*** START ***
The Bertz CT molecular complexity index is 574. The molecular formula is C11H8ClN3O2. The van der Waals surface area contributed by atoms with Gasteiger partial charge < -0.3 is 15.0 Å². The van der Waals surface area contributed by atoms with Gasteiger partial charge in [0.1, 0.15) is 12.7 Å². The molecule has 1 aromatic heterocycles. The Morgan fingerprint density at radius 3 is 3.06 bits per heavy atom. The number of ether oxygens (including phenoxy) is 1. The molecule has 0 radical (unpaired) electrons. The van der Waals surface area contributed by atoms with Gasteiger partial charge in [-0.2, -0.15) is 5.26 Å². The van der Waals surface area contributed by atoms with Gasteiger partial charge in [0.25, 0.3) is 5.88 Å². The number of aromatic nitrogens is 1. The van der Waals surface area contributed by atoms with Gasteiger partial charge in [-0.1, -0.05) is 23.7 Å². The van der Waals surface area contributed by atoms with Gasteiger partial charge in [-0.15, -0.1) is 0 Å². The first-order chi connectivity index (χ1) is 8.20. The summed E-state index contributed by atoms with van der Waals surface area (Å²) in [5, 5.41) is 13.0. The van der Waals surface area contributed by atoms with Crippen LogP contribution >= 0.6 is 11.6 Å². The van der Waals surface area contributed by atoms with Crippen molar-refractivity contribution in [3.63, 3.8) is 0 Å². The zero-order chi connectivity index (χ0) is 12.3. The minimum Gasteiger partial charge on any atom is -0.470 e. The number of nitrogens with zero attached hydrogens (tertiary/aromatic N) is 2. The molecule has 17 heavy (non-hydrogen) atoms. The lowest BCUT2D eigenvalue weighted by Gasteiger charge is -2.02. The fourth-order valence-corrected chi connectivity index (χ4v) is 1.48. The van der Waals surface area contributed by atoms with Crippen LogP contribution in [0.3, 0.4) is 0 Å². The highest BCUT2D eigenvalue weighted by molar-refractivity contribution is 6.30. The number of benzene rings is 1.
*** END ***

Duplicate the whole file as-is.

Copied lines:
The Bertz CT molecular complexity index is 574. The molecular formula is C11H8ClN3O2. The van der Waals surface area contributed by atoms with Gasteiger partial charge < -0.3 is 15.0 Å². The van der Waals surface area contributed by atoms with Gasteiger partial charge in [0.1, 0.15) is 12.7 Å². The molecule has 1 aromatic heterocycles. The Morgan fingerprint density at radius 3 is 3.06 bits per heavy atom. The number of ether oxygens (including phenoxy) is 1. The molecule has 0 radical (unpaired) electrons. The van der Waals surface area contributed by atoms with Gasteiger partial charge in [-0.2, -0.15) is 5.26 Å². The van der Waals surface area contributed by atoms with Gasteiger partial charge in [0.25, 0.3) is 5.88 Å². The number of aromatic nitrogens is 1. The van der Waals surface area contributed by atoms with Gasteiger partial charge in [-0.1, -0.05) is 23.7 Å². The van der Waals surface area contributed by atoms with Gasteiger partial charge in [-0.15, -0.1) is 0 Å². The first-order chi connectivity index (χ1) is 8.20. The summed E-state index contributed by atoms with van der Waals surface area (Å²) in [5, 5.41) is 13.0. The van der Waals surface area contributed by atoms with Crippen LogP contribution >= 0.6 is 11.6 Å². The van der Waals surface area contributed by atoms with Crippen molar-refractivity contribution in [3.63, 3.8) is 0 Å². The zero-order chi connectivity index (χ0) is 12.3. The minimum Gasteiger partial charge on any atom is -0.470 e. The number of nitrogens with zero attached hydrogens (tertiary/aromatic N) is 2. The molecule has 17 heavy (non-hydrogen) atoms. The lowest BCUT2D eigenvalue weighted by Gasteiger charge is -2.02. The fourth-order valence-corrected chi connectivity index (χ4v) is 1.48. The van der Waals surface area contributed by atoms with Crippen LogP contribution in [0.3, 0.4) is 0 Å². The highest BCUT2D eigenvalue weighted by molar-refractivity contribution is 6.30. The number of benzene rings is 1.